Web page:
In a statement on Sunday night by the Senior Special Assistant to the President on Media and Publicity, Mr Garba Shehu, the Presidency described the stance of the three as unfortunate.

“The statements by the three seem more driven by unfounded assumptions and to be honest, a certain condescension to this African democracy. This is unfortunate. But this gives us an opportunity to clarify some points in the hope that these three friends reach a deeper understanding of the situation.

“The statements by the US, UK and EU speak of their respect for constitutional practice and fair elections. However, the positions they stake tend to contravene rather than strengthen these laudable objectives”, the Presidency argued.

Defending Buhari’s action, the Presidency claimed that Onnoghen was the architect of his own travails.

It stated further, “CJN Onnoghen’s situation is one of his own making and, to a large degree, his own choosing.

“The CJN was brought before the Code of Conduct Tribunal because of a serious breach of law regarding his assets declaration. This is not a mere technicality like innocently placing a document in a wrong file or mistakenly placing yesterday’s date on a document.

“All credible evidence indicates the CJN owned and operated several secret bank accounts. Unexplained large sums of money, exceeding several millions of dollars have passed through these accounts. Several thousand dollars are currently packed in the accounts. Multiple deposits of equal sums of money were deposited in some of those accounts during the same day. Such rapid and equal deposits are indicative of a person attempting to evade banking reporting laws and regulations.
“Thus far, CJN Onnoghen has given no plausible explanation for the funds or for failing to report the subject accounts in his assets declaration despite having ample time and opportunity to explain the omission.  Given the amount of money involved and the CJN’s inability to explain the source of the funds, the most plausible explanation at this point is also the most unfortunate explanation. No one did this to CJN Onnoghen. He and he alone is to blame for this turn of events.”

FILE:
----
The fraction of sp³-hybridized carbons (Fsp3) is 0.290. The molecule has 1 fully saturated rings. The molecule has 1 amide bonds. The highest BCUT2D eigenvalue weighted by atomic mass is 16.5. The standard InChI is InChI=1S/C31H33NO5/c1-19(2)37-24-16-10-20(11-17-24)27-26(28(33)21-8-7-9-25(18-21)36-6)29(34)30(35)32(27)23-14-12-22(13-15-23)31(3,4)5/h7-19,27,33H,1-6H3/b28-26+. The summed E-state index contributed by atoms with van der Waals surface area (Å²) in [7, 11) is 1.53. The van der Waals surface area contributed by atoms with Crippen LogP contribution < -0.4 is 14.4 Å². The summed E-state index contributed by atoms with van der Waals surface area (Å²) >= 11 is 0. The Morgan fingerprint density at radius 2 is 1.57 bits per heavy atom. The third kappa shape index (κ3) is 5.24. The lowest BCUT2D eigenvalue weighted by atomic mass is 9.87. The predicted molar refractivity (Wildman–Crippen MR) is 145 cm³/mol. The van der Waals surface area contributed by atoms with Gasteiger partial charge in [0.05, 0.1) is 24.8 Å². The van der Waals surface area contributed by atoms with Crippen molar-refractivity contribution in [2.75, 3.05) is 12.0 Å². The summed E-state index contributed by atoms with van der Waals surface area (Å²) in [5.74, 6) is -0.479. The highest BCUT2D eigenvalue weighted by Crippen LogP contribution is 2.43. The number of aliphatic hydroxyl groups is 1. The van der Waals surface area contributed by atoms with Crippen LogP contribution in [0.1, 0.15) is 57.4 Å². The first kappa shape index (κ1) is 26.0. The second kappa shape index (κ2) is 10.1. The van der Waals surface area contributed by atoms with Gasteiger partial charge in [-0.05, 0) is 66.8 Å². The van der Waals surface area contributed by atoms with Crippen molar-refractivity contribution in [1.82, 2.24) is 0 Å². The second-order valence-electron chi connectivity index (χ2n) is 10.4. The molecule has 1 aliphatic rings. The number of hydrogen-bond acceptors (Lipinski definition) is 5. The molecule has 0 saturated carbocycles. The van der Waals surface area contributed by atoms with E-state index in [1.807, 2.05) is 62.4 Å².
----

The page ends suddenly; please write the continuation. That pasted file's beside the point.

The Presidency expressed concern that the same US, UK and EU that had before now chided Nigeria on corruption issues, were turning a blind eye to Onnoghen’s case.

It added, “Over the years and with great frequency, the authors of the three statements have advised and even chided Nigeria about official corruption. Now we are presented with the sad and unwanted situation where the CJN is discovered to have a vast, unexplained amount of money in his pocket.

“Because of this, he has been thoroughly discredited. It is untenable that a person in such compromised circumstances would be allowed to preside over the entire judicial system of a great nation. That would travesty the nation and what it stands for.

“Had the situation been reversed and the US, UK or any EU member government found that its chief judicial official is the recipient of large sums of money of questionable origin and Nigeria suggested that you retain the person in that position, you would question Nigeria’s bona fides. You also would swiftly move to suspend the official pending final determination of the causes against him.”

The statement further asked if any of the three would allow an Onnoghen to preside over its judiciary after the latest discoveries.

The Presidency stated more, “Not one of your nations would allow a person enmeshed in legal uncertainty to preside over your legal systems until the cloud has been cleared from him. That would incentivize corruption and assault the rule of law.

“Thus, the CJN should have and could have helped the process in this regard by recusing himself from the bench until this matter is settled.

“Instead, he indefinitely postponed a NJC meeting for no plausible reason except to avoid any consideration of this matter by the NJC.

“Again, this calls into question his motives while undermining the normal operations of the judiciary. The CJN cannot be allowed to use his office to shield himself from the normal operation of the law as applied to any other jurist or any other Nigerian for that matter. Such a ruse is effectively an abuse of office. His position is one of utmost public trust; it is not a shield to protect him from the fair consequence of his own actions.